£6240 per annum: Recruitment Genius: This company is a well established websit...

    Recruitment Genius: Senior .Net Application Developer

    £40000 - £60000 per annum: Recruitment Genius: This is a fantastic opportunity...

    Recruitment Genius: .Net / SQL Developer

    £25000 - £35000 per annum: Recruitment Genius: A skilled .NET developer with e...

    Recruitment Genius: IT Technical Support Engineer - PC/Mac

    £25000 - £30000 per annum: Recruitment Genius: This IT support company are cur...

    Day In a Page

    As in 1942, Germany must show restraint over Greece

    As in 1942, Germany must show restraint over Greece

    Mussolini tried to warn his ally of the danger of bringing the country to its knees. So should we, says Patrick Cockburn
    Britain's widening poverty gap should be causing outrage at the start of the election campaign

    The short stroll that should be our walk of shame

    Courting the global elite has failed to benefit Britain, as the vast disparity in wealth on display in the capital shows
    Homeless Veterans appeal: The rise of the working poor: when having a job cannot prevent poverty

    Homeless Veterans appeal

    The rise of the working poor: when having a job cannot prevent poverty
    Prince Charles the saviour of the nation? A new book highlights concerns about how political he will be when he eventually becomes king

    Prince Charles the saviour of the nation?

    A new book highlights concerns about how political he will be when he eventually becomes king
    How books can defeat Isis: Patrick Cockburn was able to update his agenda-setting 'The Rise of Islamic State' while under attack in Baghdad

    How books can defeat Isis

    Patrick Cockburn was able to update his agenda-setting 'The Rise of Islamic State' while under attack in Baghdad
    Judith Hackitt: The myths of elf 'n' safety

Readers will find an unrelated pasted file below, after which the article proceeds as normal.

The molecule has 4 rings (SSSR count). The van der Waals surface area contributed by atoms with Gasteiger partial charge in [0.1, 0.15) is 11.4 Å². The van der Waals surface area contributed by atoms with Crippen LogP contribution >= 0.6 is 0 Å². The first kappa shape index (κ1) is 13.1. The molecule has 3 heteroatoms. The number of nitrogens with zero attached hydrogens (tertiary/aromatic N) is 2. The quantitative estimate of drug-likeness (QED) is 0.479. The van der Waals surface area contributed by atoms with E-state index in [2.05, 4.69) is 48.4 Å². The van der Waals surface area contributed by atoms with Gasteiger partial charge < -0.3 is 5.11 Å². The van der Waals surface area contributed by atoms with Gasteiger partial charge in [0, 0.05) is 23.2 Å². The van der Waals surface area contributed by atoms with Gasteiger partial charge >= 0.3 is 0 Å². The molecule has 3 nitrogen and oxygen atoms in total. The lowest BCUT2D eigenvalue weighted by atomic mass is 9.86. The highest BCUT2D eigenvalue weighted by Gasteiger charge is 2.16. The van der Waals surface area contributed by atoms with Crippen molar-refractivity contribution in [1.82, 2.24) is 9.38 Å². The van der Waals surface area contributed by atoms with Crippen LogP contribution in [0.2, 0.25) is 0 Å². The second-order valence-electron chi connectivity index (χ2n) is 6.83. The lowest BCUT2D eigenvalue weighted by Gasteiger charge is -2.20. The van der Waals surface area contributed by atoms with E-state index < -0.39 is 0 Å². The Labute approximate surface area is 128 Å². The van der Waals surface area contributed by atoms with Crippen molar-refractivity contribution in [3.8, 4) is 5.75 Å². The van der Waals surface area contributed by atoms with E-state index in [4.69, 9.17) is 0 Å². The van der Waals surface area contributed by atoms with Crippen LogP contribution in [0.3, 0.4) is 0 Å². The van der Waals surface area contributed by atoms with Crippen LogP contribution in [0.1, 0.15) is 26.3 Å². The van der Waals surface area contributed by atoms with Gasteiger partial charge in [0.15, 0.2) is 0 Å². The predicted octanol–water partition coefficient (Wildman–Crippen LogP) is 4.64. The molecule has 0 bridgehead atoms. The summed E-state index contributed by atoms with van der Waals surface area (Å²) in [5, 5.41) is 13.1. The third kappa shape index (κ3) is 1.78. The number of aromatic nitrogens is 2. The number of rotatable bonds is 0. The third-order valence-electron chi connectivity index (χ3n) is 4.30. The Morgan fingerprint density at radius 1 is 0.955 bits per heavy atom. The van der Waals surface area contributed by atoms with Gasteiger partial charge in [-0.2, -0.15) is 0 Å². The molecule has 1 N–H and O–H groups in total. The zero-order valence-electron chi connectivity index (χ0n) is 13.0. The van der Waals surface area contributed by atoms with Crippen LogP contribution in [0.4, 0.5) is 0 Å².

Judith Hackitt: The myths of elf 'n' safety

    She may be in charge of minimising our risks of injury, but the chair of the Health and Safety Executive still wants children to be able to hurt themselves
    The open loathing between Barack Obama and Benjamin Netanyahu just got worse

    The open loathing between Obama and Netanyahu just got worse

    The Israeli PM's relationship with the Obama has always been chilly, but going over the President's head on Iran will do him no favours, says Rupert Cornwell
    French chefs get 'le huff' as nation slips down global cuisine rankings

    French chefs get 'le huff' as nation slips down global cuisine rankings

    Fury at British best restaurants survey sees French magazine produce a rival list
    Star choreographer Matthew Bourne gives young carers a chance to perform at Sadler's Wells

    Young carers to make dance debut

    What happened when superstar choreographer Matthew Bourne encouraged 27 teenage carers to think about themselves for once?
    Design Council's 70th anniversary: Four of the most intriguing prototypes from Ones to Watch

    Design Council's 70th anniversary

    Four of the most intriguing prototypes from Ones to Watch
    Dame Harriet Walter: The actress on learning what it is to age, plastic surgery, and her unease at being honoured by the establishment

    Dame Harriet Walter interview

    The actress on learning what it is to age, plastic surgery, and her unease at being honoured by the establishment
    Art should not be a slave to the ideas driving it

    Art should not be a slave to the ideas driving it

    Critics of Tom Stoppard's new play seem to agree that cerebral can never trump character, says DJ Taylor
    Bill Granger recipes: Our chef's winter salads will make you feel energised through February

    Bill Granger's winter salads

    Salads aren't just a bit on the side, says our chef - their crunch, colour and natural goodness are perfect for a midwinter pick-me-up
    England vs Wales: Cool head George Ford ready to put out dragon fire

    George Ford: Cool head ready to put out dragon fire

    No 10’s calmness under pressure will be key for England in Cardiff
    Michael Calvin: Time for Old Firm to put aside bigotry and forge new links

    Michael Calvin's Last Word

    Time for Old Firm to put aside bigotry and forge new links